Degree Year

1974

Document Type

Thesis

Degree Name

Bachelor of Arts

Department

History

Advisor(s)

Marcia Colish

Keywords

Ecumenical, John Calvin, Doctrine, Nace

Abstract

The Reformation Era witnessed heated debates over the doctrine of the Eucharist. This doctrine was a marvelously convenient focal point for the arguments of the theologians because it embodied doctrinal, ecclesiological, pastoral, as well as ceremonial questions. Thus, many of the basic differences among the reformers and between them and the Roman Catholic Church could be expressed in the forum of the Eucharistic debates. A study of Calvin's Eucharistic doctrine, then, affords the student the opportunity of exploring not only the content of one of Calvin' s basic teachings but also provides a means of understanding many features of Calvin's theology against the backdrop of other, contemporary doctrines. This paper will, therefore, begin with a general survey of the non-Calvinist Eucharistic doctrines of the Reformation and proceed to a discussion of Calvin's doctrine, exploring at the same time the points where these doctrines crossed paths with Calvin's thought and contrasting the topics and approaches over which they differed.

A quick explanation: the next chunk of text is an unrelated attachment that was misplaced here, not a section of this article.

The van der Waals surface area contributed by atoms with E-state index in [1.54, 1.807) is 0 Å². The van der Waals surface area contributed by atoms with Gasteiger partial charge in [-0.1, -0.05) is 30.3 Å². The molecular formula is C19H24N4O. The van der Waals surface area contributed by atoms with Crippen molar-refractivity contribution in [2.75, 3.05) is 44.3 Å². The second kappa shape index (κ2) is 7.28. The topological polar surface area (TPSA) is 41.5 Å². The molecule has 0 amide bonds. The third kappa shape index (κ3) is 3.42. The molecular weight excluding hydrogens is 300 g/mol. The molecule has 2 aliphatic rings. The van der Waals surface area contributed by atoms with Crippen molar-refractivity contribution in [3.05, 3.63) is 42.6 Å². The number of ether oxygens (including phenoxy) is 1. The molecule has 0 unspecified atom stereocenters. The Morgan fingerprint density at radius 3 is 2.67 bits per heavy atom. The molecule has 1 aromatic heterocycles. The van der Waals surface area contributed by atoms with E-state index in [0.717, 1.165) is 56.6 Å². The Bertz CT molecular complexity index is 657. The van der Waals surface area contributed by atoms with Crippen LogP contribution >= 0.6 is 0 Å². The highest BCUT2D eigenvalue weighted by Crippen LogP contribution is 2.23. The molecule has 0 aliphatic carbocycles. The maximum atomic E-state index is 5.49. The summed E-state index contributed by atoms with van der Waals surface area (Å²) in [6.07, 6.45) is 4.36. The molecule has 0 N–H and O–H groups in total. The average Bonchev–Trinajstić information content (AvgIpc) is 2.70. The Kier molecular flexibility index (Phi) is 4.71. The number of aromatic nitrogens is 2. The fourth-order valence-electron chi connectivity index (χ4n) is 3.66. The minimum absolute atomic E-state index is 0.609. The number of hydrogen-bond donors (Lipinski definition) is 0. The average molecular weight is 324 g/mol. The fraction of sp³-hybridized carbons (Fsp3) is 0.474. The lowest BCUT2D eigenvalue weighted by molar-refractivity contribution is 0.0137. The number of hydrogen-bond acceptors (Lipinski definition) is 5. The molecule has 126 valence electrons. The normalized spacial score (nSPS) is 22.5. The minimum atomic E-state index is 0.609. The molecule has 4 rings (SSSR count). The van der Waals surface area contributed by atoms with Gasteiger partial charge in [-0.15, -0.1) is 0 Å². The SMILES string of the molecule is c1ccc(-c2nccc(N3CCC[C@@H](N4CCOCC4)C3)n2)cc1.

Calyin is not of interest solely as a means of gaining perspective on the Reformation, however. His thought, in itself, and the interpretations it has inspired are of equal interest. Having established the interconnections of Calvin's doctrine of the Eucharist with the other positions on the subject, we will be able to address two interpretations of Calvin's Eucharistic doctrine specifically that lend themselves nicely to the background we have covered. Those two can be labelled "polemic" and "ecumenical" Each has to do with understanding the origins, motivations, colorations, and atmosphere of the development of Calvin's doctrine. One position suggests that Calvin's doctrine of the Lord Supper, formed in a time of heated polemics, is an obvious product of the controversies. The "ecumenical" position suggests that Calvin was aware that his doctrine occupied a middle position theologically and that he considered it a useful tool in his efforts for uniting the fragmenting Protestant sects.

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History Commons

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